In January 2018, the city of Fresno was awarded $70 million through the state’s TCC program. (For more information on the program, see pages 32–33.) Southwest Fresno residents, with support from Leadership Counsel, Fresno BHC, and partner organizations, were instrumental in ensuring that an open, transparent, and community-led process guided the plans to allocate funding. Ultimately, a community-driven steering committee voted almost unanimously to award the majority of funding to projects located in West Fresno, with the remaining funding dedicated to Chinatown, Downtown, and the neighborhoods in between. Building upon the SWFSP, this large-scale TCC grant will begin to connect these neighborhoods and provide affordable housing, economic development, a grocery store, healthy green spaces, solar panels, electric vehicle charging stations, and a community college center.
Community-Based Advocacy for Neighborhood Priorities
Leadership Counsel has used its community lawyering to promote the environmental health and priorities of South Fresno, while also ensuring that communities have a seat at the table Since 2013, the group, along with California Rural Legal Assistance, has represented Concerned Citizens of West Fresno (CCWF) in a lawsuit against Darling Ingredients and the city of Fresno. For decades, Darling Ingredients has operated a meat rendering plant without required permits in Southwest Fresno. The plant emits noxious odors that make residents keep their doors and windows shut to avoid the air outside. After years of advocacy, mediation, and litigation by community members, lawyers, and advocates, the Fresno City Council approved a development agreement that relocates the plant to a new site located outside the city. This action is critical to revitalizing Southwest Fresno by allowing community assets such as housing, grocery stores, and retail to flourish through the SWFSP and the recent TCC funding.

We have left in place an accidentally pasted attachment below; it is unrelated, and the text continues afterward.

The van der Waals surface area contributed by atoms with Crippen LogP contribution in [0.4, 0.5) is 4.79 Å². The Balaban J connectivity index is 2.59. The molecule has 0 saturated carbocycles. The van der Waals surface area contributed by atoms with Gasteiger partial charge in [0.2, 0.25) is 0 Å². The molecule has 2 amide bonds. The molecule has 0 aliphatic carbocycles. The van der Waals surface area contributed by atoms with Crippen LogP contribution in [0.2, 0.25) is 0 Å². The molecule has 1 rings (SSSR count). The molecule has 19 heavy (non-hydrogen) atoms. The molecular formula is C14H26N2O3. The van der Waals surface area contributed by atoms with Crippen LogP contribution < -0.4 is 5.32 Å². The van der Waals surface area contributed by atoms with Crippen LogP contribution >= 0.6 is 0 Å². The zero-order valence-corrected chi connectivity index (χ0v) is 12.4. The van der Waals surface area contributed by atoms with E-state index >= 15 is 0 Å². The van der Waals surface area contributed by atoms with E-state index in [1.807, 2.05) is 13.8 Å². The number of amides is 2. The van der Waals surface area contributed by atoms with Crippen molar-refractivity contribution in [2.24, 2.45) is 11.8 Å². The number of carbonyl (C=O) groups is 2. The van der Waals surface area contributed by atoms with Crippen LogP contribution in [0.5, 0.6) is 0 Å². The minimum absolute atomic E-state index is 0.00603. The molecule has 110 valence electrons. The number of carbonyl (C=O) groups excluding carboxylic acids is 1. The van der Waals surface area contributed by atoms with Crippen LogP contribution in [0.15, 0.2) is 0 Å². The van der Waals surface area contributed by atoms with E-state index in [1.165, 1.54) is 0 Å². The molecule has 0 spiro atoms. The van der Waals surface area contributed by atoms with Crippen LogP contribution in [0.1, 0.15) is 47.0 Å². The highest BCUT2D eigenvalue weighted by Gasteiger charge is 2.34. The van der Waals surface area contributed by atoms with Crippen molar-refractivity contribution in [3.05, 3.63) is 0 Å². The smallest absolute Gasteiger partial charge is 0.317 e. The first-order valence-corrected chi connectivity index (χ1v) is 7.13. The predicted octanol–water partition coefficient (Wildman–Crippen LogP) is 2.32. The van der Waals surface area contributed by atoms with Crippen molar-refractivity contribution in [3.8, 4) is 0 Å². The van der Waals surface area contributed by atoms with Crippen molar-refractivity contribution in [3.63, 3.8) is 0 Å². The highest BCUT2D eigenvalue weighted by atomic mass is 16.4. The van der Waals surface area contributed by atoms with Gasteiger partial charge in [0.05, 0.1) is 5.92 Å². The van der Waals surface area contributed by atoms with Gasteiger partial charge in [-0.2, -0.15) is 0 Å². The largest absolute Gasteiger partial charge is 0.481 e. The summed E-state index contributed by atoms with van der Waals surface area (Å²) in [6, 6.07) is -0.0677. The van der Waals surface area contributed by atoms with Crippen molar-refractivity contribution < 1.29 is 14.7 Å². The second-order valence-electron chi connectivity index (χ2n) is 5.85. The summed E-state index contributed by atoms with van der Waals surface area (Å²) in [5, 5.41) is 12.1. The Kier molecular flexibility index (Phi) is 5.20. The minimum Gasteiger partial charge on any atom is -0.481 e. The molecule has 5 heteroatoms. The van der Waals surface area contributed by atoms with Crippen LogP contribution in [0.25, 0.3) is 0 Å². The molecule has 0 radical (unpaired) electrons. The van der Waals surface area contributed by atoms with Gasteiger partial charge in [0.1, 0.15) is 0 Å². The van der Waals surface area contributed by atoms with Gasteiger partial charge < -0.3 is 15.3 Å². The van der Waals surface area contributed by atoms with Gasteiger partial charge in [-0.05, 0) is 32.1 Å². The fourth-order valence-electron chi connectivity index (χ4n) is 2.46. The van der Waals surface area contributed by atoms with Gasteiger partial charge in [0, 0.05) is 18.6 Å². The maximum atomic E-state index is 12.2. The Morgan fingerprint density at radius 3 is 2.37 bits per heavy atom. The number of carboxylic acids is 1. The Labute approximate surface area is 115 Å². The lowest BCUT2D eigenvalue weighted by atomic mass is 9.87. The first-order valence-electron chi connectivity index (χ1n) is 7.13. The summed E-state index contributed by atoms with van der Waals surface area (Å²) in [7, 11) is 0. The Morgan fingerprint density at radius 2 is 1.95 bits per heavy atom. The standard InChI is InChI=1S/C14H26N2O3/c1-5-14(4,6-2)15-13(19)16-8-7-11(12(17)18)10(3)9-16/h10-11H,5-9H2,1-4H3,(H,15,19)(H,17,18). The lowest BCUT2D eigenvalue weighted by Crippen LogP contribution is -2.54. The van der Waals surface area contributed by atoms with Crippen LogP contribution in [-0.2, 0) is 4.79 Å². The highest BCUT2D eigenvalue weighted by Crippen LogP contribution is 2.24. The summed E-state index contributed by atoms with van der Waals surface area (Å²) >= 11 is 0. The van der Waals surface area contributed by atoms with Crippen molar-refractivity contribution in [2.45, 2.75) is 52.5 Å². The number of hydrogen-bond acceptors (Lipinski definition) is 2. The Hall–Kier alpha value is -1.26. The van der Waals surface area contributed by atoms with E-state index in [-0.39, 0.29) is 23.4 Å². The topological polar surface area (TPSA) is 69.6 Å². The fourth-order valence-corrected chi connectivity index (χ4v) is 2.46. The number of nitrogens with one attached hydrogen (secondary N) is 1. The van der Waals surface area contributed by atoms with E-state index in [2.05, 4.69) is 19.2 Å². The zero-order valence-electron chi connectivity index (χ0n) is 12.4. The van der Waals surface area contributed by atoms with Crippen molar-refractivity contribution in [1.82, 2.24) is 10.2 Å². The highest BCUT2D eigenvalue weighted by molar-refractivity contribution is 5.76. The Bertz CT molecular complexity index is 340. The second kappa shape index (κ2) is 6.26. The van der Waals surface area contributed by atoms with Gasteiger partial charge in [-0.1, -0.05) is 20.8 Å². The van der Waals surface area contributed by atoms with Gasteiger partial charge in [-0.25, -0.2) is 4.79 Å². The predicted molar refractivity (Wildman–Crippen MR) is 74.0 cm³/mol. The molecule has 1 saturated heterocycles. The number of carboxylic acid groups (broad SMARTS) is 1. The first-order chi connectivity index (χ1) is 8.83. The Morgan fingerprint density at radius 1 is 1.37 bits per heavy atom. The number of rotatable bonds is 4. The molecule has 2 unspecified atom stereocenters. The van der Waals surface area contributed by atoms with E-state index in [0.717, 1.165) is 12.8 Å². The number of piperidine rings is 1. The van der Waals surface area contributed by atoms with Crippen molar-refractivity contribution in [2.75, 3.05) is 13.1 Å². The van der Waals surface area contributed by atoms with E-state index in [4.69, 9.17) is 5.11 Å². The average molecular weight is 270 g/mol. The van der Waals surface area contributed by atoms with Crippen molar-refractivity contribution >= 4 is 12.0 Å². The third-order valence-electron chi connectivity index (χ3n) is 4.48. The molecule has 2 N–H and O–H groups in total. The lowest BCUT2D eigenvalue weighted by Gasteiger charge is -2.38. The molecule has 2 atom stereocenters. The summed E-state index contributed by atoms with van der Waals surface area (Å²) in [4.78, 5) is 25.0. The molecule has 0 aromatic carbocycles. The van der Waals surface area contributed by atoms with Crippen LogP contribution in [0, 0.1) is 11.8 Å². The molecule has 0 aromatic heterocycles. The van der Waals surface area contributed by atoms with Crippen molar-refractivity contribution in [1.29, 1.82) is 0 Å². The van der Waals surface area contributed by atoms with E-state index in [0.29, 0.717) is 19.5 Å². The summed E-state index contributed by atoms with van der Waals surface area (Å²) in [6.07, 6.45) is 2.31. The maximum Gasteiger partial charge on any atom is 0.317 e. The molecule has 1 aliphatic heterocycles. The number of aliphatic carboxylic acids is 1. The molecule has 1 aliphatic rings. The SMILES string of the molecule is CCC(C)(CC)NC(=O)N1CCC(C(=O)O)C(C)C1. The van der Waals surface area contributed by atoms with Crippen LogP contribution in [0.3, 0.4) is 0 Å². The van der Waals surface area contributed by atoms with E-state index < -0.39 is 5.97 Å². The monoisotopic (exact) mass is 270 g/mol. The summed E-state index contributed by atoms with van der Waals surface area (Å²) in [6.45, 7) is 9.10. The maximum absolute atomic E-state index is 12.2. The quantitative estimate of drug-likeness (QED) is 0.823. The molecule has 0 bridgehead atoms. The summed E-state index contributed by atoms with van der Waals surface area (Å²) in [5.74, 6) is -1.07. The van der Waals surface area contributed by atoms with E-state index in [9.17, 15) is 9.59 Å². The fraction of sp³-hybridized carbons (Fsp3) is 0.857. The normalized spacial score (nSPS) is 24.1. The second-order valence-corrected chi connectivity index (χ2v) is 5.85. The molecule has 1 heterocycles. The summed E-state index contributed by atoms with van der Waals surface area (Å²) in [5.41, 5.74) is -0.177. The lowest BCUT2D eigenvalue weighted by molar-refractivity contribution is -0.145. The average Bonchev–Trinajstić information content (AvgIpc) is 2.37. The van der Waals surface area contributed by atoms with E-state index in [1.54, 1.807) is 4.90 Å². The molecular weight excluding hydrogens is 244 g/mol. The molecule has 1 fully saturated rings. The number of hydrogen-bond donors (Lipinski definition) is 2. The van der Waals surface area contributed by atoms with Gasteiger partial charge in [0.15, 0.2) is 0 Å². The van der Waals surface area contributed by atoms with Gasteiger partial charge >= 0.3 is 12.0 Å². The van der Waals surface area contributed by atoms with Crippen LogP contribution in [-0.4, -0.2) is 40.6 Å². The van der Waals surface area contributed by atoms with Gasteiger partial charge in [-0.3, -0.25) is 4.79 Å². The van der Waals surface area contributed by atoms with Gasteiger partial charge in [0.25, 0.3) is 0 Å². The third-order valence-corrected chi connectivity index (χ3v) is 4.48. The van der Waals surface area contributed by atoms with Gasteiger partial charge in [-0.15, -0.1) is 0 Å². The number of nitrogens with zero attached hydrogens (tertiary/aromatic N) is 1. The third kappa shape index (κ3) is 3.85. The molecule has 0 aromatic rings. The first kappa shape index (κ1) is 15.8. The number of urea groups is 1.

In 2016 and 2017, the city of Fresno approved a series of large industrial warehouses next to several homes and a school in South Fresno, with little to no environmental review, mitigation, or a public process. When the city proposed a new 2.1 million-square-foot industrial development, Leadership Counsel and residents decided to fight back. Working with Fresno BHC, Faith in Fresno, and the community, they submitted detailed legal comments regarding the projects’ inadequate environmental review and civil rights implications. They also supported residents in testifying at hearings to oppose the project. When the city approved the project without addressing residents’ concerns, Leadership Counsel and its co-counsel filed suit to prevent the project from moving forward without adequate protections for local residents and the neighborhood.
Leadership Counsel’s Green Zones work continues to improve the entire San Joaquin and Eastern Coachella regions by supporting residents to transform local, regional, and state decision-making processes and hold their elected leaders accountable.
About Leadership Counsel for Justice and Accountability
Through co-powerment, community organizing, policy advocacy, and legal representation, Leadership Counsel for Justice and Accountability ensures that low-income communities and communities of color are meaningfully included in decision-making processes. By including communities in these processes, Leadership Counsel works to address the historic underinvestment, disproportionate environmental impacts, and poor land use planning patterns. www.leadershipcounsel.org